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  • Posted October 22, 2021

Maximizing The Financial And Emotional Benefits Of An ABLE Account

In our previous two articles, “The Financial Benefits of an ABLE Account” and “The Emotional Benefits of an ABLE Account: Empowerment, Independence, and Living with Anxiety and Shame,” we looked at the details of the ABLE account, and the very real and empowering emotional impact a holder of an ABLE account may experience.

Now, in our final article of the series, we look at what ABLE accounts are available and how they can be used effectively.

Because ABLE accounts often support ongoing spending far more directly than most other types of tax-preferenced accounts (that more often make fewer larger distributions, such as for college tuition or a year’s worth of retirement spending), it’s important to evaluate exactly how a prospective ABLE account actually facilitates payments. Fortunately, a growing number of ABLE accounts provide debit cards that allow beneficiaries to access and utilize their funds directly (which also helps to ensure the assets don’t get deposited into a bank account that itself could disqualify the beneficiary from government programs), while also providing some controls to ensure beneficiaries don’t accidentally ‘overspend’ their limited resources too quickly.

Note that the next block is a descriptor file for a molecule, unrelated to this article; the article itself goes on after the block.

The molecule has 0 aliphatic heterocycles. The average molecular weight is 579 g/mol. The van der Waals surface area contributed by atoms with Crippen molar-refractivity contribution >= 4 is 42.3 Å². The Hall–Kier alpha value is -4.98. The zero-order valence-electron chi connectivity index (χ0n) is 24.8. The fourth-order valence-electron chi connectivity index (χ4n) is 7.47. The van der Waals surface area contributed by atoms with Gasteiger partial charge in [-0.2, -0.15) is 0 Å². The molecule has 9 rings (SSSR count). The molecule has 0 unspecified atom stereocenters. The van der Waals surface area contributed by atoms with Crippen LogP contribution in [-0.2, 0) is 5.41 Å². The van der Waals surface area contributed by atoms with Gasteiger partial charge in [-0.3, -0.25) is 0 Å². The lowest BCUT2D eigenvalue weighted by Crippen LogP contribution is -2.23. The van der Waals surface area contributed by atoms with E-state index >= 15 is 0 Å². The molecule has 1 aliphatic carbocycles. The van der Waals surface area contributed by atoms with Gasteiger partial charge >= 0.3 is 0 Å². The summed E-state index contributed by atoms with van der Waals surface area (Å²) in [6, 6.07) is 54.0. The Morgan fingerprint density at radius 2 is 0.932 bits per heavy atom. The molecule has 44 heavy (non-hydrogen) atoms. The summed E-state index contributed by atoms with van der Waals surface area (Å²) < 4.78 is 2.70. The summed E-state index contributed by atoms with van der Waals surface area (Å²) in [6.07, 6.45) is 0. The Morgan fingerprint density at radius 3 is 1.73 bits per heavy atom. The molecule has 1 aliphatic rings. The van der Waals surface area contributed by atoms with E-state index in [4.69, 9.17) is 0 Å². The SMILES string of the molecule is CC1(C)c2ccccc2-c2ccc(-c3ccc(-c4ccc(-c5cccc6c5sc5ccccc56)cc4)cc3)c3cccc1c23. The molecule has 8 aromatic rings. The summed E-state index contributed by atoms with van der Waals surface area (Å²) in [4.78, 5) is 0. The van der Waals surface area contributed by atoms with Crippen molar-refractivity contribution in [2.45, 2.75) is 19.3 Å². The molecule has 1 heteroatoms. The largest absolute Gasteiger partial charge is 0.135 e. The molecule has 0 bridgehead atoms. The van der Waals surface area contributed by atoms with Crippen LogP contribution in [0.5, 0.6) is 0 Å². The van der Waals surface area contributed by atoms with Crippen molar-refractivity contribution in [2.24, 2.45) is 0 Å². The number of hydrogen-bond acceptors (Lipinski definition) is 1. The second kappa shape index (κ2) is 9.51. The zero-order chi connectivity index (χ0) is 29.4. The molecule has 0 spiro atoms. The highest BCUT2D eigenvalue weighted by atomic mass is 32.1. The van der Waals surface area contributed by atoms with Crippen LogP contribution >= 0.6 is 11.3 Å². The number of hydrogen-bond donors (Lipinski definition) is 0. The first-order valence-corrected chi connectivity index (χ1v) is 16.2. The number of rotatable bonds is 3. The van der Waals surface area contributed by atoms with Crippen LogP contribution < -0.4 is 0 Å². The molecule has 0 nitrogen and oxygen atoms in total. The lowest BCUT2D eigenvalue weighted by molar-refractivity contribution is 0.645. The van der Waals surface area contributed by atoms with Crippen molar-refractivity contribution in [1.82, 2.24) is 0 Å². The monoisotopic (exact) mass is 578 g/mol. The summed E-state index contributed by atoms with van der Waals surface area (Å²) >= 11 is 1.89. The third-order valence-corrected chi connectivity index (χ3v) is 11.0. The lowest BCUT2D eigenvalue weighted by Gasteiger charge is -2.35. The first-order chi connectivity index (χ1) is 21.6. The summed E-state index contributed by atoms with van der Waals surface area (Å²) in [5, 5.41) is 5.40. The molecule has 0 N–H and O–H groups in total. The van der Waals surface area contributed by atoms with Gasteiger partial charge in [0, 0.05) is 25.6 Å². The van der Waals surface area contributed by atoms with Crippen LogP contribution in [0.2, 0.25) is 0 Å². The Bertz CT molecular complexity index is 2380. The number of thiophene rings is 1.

Ultimately, the key point is to recognize that ABLE accounts are about more than ‘just’ accumulating assets for a disabled beneficiary on a tax-preferenced basis, or preserving the beneficiary’s ability to utilize crucial government programs. Instead, ABLE accounts also provide a pathway to developing the self-confidence and financial autonomy of the beneficiary, as part of a supported decision-making approach, which over time can provide far greater emotional benefits than the mere financial benefits alone.

Part 3: Maximizing the Emotional and Financial Benefits of ABLE Accounts

For a disabled individual who has relied on government benefits and waivers but wants to start working and become more financially independent, it’s a high-stakes risky scenario.

The reason is that some waiver programs have waitlists, which can be months, years, decades, or even a century (given the sheer number of people in need and limited government resources). Imagine you’re an individual who thinks they can work, but know that if you go off your waivers to keep your income, you may end up back on a waitlist so long there’s no way you are ever going to get those services and support back. This phenomenon is known as benefit purgatory.

Fortunately, most states have what’s called “working disabled” programs, where the beneficiary might lose a few hundred dollars a month of SSI as they begin to work and earn their own income, but not all of it (making the transition easier). In addition, most states have programs that encourage people to work and receive Medicaid (and remain eligible for the associated waivers). And in some cases, disabled individuals aren’t even currently utilizing or relying on all the programs that are available (which means it’s not necessarily a program to be concerned about losing eligibility for).